Students, parents prepare for new school dress code


Aug. 13, 2010 at 3:13 a.m.

Vincent Aldana, 15, a Victoria West High School sophomore showed up for registration in a long-sleeved, button-down shirt and slacks.

School administrators thumbed through the student code of conduct and questioned whether he was in dress code.

"We want to make sure," said Barbara Skipper, a theatre teacher who checked students at the door for their dress. "There's always a little technicality with something."

The new school district dress code calls for only solid colored shirts, which may be polo shirts, oxfords or blouses, which must stay tucked in, belts with all pants and shorts, and no flip-flops, among other restrictions.

Vincent, who wears dress shirts and slacks every day, has no problem with this. "I think it's actually going to be better for some of the kids," Vincent said. "It instills a better sense of confidence in some of the kids."

Some students believe the new code is inconvenient and will cost students more money.

"It feels like I'm at a private school," said Matthew Hernandez, a Victoria West High School senior. Matthew said he'll have to buy a new wardrobe and is planning to do most of his shopping for the solid-colored polo shirts online. It doesn't really matter what they look like, he said.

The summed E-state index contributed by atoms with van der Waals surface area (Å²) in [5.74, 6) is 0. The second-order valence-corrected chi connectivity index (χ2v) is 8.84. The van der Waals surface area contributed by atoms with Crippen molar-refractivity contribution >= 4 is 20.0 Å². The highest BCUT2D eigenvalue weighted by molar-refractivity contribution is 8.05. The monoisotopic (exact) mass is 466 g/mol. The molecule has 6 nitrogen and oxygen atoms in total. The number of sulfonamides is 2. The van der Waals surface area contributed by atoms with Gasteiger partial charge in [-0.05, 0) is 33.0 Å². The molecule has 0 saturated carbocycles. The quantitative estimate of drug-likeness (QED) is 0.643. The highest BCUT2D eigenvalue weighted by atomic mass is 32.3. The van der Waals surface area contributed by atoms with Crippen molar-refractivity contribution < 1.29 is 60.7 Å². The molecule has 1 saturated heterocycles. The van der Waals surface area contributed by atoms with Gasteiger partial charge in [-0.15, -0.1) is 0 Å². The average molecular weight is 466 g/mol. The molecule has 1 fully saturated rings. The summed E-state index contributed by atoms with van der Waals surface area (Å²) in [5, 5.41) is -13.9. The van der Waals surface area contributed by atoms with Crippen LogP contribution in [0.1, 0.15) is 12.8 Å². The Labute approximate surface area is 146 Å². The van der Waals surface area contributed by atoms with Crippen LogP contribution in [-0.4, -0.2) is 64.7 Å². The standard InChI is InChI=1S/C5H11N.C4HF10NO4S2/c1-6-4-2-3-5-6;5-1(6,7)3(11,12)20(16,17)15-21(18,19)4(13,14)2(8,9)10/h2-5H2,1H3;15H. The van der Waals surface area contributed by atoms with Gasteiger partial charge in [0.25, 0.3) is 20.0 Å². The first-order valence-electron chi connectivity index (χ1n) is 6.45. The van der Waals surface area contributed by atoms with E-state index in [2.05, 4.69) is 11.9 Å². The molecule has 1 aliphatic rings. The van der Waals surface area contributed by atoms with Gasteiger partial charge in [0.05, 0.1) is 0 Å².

"There was one that was lime green and there was one that was purple," he said. "I don't really care."

Parents who are concerned about the code are worried about the extra cost.

"Some people can afford it and some people can't," said Maria Aguayo, who has a daughter in high school.

Students and parents said they'd spend anywhere from $200 to $500 on new school clothes to make the transition.

"I have a closet full of clothes, and I can't even wear them," said Bethany Reyes, a senior at Victoria West High School.

Students can wear T-shirts, so long as it promotes school spirit, and all VISD logos are allowed.

Some students are using the code as a chance to get creative.

"You bling the shirt and it's all good," said Kayla Rozas, a Victoria East High School sophomore who will be making her own school spirit shirts.

Students are unsure if the code will be enforced through the first week, but Vincent believes overall the change is good.

"Some kids are used to worrying about designer clothes, but polos are polos," he said.



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